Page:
The fact that Ali’s family had access to Himitsu-Bako from the Hakone region of Japan in the 1800s says much about how well-travelled his father and grandfather were and how truly impressive their trading. Another interesting point is how our use of Himitsu-Bako gives some hints as to what the world is like.

We have an England caught in an Industrial Revolution (a steam one), where folklore and magic is dismissed in the name of science. We built a Middle-East where magic is a preferred and powerful tool, though mechanical things aren’t unheard of. I would argue that has happened in part because the environmental conditions aren’t exactly friendly to mechanical devices. That is true even to this day. And through the introduction of Baba Ali’s Himitsu-Bako from the Far East and its rare combination of magic and mechanics, that tells us a little bit about what that part of the world’s culture will look like.

Wow, they are so beautiful, I can’t help but want one.  Anyone looking for a Christmas present for me

Baba Ali Research (Book Secrets): Aerostats, airships, and dirigibles

Notes from my time writing “Baba Ali and the Clockwork Djinn” and fun tidbits.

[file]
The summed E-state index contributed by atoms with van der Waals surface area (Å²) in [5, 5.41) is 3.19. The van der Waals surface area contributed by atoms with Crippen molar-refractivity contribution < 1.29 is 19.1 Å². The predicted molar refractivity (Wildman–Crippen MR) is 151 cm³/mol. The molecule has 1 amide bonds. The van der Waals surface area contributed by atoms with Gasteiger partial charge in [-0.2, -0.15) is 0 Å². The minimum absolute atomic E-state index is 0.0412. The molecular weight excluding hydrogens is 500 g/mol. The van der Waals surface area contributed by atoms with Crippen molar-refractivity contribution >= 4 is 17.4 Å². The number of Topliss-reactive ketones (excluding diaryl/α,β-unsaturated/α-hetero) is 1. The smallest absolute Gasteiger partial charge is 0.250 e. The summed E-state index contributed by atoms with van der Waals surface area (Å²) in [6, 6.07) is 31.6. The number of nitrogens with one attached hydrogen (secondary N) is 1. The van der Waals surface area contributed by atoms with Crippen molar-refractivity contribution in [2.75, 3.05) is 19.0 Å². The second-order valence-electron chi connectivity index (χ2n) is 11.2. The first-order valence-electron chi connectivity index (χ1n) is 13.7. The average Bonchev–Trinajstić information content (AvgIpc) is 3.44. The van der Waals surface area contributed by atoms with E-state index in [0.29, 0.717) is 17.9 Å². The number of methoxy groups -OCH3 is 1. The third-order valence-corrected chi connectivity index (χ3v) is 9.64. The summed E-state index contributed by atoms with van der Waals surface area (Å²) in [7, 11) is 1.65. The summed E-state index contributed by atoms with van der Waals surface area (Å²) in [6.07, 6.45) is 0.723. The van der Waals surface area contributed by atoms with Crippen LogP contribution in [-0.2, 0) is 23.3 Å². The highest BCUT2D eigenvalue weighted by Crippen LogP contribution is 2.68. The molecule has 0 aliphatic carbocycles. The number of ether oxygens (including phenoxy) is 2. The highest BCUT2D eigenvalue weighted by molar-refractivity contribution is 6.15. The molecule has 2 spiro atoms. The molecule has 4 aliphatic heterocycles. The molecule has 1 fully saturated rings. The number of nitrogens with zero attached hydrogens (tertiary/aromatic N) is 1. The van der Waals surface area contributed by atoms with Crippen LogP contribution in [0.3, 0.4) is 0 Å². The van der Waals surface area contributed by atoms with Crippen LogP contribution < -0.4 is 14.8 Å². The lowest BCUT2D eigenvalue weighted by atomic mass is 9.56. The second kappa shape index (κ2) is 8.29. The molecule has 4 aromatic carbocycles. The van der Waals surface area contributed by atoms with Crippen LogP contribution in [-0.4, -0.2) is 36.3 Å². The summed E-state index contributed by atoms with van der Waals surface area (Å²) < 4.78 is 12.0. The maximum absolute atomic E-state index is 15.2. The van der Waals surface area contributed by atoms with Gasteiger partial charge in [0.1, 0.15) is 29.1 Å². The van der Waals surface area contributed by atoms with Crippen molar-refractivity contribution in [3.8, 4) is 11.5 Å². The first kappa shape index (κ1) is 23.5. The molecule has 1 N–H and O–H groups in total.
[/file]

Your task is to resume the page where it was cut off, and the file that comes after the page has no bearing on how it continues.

I love language. I love words. I love what they mean and where they come from and how they are used. And because of that, I want to be very specific about the words I use in Baba Ali.

One of the places where the use of particular words is especially important is with regard to the steampunk elements of the story. It is amazing to think about how words shape our world, so if we’re creating a “new” world, then there should be a vocabulary to match.

Yes, “airship” is the word that many people are familiar with in steampunk, or “zeppelins” for a specif type of conveyance. Instead, I picked “aerostat.” That may sound pretentious but there is actually some interesting etymology that played a role in that choice. To let you see why I chose “aerostat,” the definitions below are from the Merriam-Webster Dictionary.